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Indigenous Siberian Food Sharing Networks: Social Innovation in a Transforming Economy

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Abstract

The sustainability of indigenous communities in the Arctic, and the vulnerable households within, is in large part dependent on their continuing food security. A social food-sharing network within the Ust’-Avam community on the Taimyr Peninsula in northern Siberia is analyzed for underlying patterns of resilience and key evolutionarily stable strategies supporting cooperative behavior. Factors influencing the network include interhousehold relatedness, reciprocal sharing, and interaction effects. Social association also influences sharing. Evidence for multiple determinants of food sharing in this sample is discussed in reference to major evolutionary hypotheses and comparable studies. In sum, the findings illustrate the robustness of self-organizing distribution networks in an economic context of uncertainty.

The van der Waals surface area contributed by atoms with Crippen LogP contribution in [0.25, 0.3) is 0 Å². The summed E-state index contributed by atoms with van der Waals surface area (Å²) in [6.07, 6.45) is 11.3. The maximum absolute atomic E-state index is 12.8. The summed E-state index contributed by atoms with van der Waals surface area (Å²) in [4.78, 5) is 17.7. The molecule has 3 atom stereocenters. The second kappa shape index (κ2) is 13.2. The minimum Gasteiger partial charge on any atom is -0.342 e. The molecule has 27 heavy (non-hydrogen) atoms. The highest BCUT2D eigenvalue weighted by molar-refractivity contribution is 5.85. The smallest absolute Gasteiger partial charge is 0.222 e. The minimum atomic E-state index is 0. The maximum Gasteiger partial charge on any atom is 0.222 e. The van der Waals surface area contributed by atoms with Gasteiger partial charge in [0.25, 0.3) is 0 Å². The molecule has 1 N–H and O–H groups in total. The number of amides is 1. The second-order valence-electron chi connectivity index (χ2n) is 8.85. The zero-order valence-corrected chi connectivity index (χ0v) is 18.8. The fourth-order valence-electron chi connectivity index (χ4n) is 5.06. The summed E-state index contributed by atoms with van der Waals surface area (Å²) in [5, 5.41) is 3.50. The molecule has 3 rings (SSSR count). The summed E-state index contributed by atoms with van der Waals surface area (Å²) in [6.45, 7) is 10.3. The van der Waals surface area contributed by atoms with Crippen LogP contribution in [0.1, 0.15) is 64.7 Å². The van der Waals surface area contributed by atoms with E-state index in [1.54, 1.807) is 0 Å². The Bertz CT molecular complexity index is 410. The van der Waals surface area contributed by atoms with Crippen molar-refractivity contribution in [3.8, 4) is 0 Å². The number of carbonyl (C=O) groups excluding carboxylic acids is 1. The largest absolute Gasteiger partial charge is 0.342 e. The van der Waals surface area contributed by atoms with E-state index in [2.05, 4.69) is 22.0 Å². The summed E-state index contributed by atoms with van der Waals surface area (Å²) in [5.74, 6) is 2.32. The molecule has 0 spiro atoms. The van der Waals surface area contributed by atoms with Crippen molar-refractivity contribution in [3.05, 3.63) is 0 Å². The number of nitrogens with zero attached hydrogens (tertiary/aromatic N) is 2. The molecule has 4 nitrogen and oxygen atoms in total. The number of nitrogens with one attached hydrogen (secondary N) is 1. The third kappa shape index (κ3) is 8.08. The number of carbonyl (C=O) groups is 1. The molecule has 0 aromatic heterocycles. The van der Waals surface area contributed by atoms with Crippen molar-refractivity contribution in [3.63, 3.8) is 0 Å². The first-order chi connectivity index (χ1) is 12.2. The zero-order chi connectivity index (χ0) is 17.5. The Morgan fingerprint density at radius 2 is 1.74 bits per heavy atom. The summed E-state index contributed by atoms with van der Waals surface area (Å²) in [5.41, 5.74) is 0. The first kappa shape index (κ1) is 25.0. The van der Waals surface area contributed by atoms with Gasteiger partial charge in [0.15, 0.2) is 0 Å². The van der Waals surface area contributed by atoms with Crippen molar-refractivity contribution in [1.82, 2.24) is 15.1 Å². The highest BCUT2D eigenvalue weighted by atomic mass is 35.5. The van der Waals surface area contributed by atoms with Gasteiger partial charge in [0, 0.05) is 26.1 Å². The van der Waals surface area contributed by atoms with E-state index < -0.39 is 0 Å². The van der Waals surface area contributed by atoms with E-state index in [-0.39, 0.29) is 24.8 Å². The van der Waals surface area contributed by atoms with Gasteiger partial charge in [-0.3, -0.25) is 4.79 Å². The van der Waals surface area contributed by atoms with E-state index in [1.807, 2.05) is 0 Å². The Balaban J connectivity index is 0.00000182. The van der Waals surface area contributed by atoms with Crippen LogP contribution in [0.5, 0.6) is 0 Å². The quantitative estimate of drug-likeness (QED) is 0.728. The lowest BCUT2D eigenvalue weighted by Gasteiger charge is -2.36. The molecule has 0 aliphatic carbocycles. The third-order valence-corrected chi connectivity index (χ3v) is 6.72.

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Acknowledgments

JPZ is grateful to friends in Taimyr who participated in the research and hosted repeated visits. JPZ wrote the article. KSF conducted data manipulation and commented on earlier drafts. JPZ’s field research was supported by grants from the National Science Foundation OPP 0631970, the L.B.S. Leakey Foundation, and the Max Planck Institute for Social Anthropology, Halle (Saale), Germany. We thank Amanda M. Fulk for comments on previous drafts of the paper.

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Correspondence to John P. Ziker .

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Ziker, J.P., Fulk, K.S. (2018). Indigenous Siberian Food Sharing Networks: Social Innovation in a Transforming Economy. In: Grippa, F., Leitão, J., Gluesing, J., Riopelle, K., Gloor, P. (eds) Collaborative Innovation Networks. Studies on Entrepreneurship, Structural Change and Industrial Dynamics. Springer, Cham. https://doi.org/10.1007/978-3-319-74295-3_10

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